Eleanor Coppola (Hearts of Darkness: A Filmmaker’s Apocalypse) directs this sexy and charming road movie, about a fiftysomething empty-nester (Diane Lane) with a workaholic husband (Alec Baldwin) who embarks on an impromptu, two-day journey through the French countryside with a rakish bon vivant (Arnaud Viard).
Paris Can Wait
Charting the midlife renewal of a woman's independence and sensuality, Eleanor Coppola's road movie takes us on an intoxicating tour de France lined with heavenly vistas, art and architecture, and visions of cuisine régionale to die for.
In her early fifties, Anne (Diane Lane) has arrived at a turning point. Her daughter has left home to attend university, and her nest now feels doubly empty because her workaholic husband (Alec Baldwin), a successful film producer, is chronically absent. When he is called away on location, Anne is offered transport from Cannes to Paris with her husband's friend and business associate (Arnaud Viard), a seductive bon vivant who unabashedly sets sights on his comely passenger. The trip could be done in a matter of hours, but it stretches into a leisurely two-day journey brimming with diversions such as beautiful churches, fine food, delectable wine — and expert wooing. While the rakish connoisseur regards the many young women he might easily bed as mere soufflé, Anne, he declares, is crème brûlée. But will Anne ultimately surrender to his charms?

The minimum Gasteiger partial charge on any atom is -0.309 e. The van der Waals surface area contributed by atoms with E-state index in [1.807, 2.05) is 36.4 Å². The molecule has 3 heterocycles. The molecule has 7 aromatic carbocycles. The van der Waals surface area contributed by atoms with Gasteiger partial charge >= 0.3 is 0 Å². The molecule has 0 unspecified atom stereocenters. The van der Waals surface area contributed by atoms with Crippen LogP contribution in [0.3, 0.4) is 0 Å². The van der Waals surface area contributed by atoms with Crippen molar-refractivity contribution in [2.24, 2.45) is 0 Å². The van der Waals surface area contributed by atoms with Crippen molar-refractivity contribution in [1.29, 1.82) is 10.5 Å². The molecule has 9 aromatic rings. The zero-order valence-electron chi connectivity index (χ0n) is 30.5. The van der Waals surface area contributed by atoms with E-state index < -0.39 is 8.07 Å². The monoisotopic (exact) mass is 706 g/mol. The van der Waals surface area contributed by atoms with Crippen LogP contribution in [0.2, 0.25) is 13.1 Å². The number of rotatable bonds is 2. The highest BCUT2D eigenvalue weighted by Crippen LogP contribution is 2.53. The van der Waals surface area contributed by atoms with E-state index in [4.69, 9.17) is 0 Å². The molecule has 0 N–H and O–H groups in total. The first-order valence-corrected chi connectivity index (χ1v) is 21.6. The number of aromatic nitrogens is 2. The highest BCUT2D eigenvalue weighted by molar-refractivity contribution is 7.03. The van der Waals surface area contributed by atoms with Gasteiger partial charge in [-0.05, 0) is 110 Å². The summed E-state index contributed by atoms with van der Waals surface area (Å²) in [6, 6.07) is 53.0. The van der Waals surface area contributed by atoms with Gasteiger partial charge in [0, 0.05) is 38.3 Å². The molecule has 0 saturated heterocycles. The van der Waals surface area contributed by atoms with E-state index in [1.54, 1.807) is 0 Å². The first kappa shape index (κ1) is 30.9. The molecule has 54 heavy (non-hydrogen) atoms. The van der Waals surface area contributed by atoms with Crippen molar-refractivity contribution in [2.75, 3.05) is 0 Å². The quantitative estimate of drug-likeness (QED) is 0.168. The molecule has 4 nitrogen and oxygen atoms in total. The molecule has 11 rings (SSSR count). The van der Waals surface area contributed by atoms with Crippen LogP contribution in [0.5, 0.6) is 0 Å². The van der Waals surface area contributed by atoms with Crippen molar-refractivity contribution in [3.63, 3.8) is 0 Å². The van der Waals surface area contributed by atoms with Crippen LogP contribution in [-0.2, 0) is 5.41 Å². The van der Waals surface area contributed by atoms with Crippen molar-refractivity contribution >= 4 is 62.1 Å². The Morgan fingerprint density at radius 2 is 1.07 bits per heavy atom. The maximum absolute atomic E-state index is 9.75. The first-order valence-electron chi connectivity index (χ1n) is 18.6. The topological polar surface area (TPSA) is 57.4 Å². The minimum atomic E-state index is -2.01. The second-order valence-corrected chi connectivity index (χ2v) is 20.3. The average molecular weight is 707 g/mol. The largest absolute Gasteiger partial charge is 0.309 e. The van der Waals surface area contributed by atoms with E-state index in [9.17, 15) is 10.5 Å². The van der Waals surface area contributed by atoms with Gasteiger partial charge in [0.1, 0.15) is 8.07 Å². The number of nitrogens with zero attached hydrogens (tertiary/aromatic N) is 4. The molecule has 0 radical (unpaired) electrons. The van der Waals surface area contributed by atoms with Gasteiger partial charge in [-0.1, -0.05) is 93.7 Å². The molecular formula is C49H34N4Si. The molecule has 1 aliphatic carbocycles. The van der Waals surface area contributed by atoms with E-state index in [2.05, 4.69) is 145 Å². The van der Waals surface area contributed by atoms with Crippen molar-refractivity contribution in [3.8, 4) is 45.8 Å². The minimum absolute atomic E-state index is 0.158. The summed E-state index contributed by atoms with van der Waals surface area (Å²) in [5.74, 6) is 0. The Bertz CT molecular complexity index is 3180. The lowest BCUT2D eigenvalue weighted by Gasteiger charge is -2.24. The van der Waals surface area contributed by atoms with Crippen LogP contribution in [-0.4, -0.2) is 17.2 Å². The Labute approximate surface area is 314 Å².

Coppola is best known for Hearts of Darkness: A Filmmaker's Apocalypse, her incisive, gripping production diary that ushered us deep into the chaotic genesis of her husband's legendary epic, Apocalypse Now. Nothing could be more different than this sexy, effervescent travelogue. As writer and director, and as matriarch to a fiendishly talented filmmaking dynasty, Coppola has been in the business for over five decades now. Her first step away from documentary was a long time in coming, but Paris proves to be well worth the wait.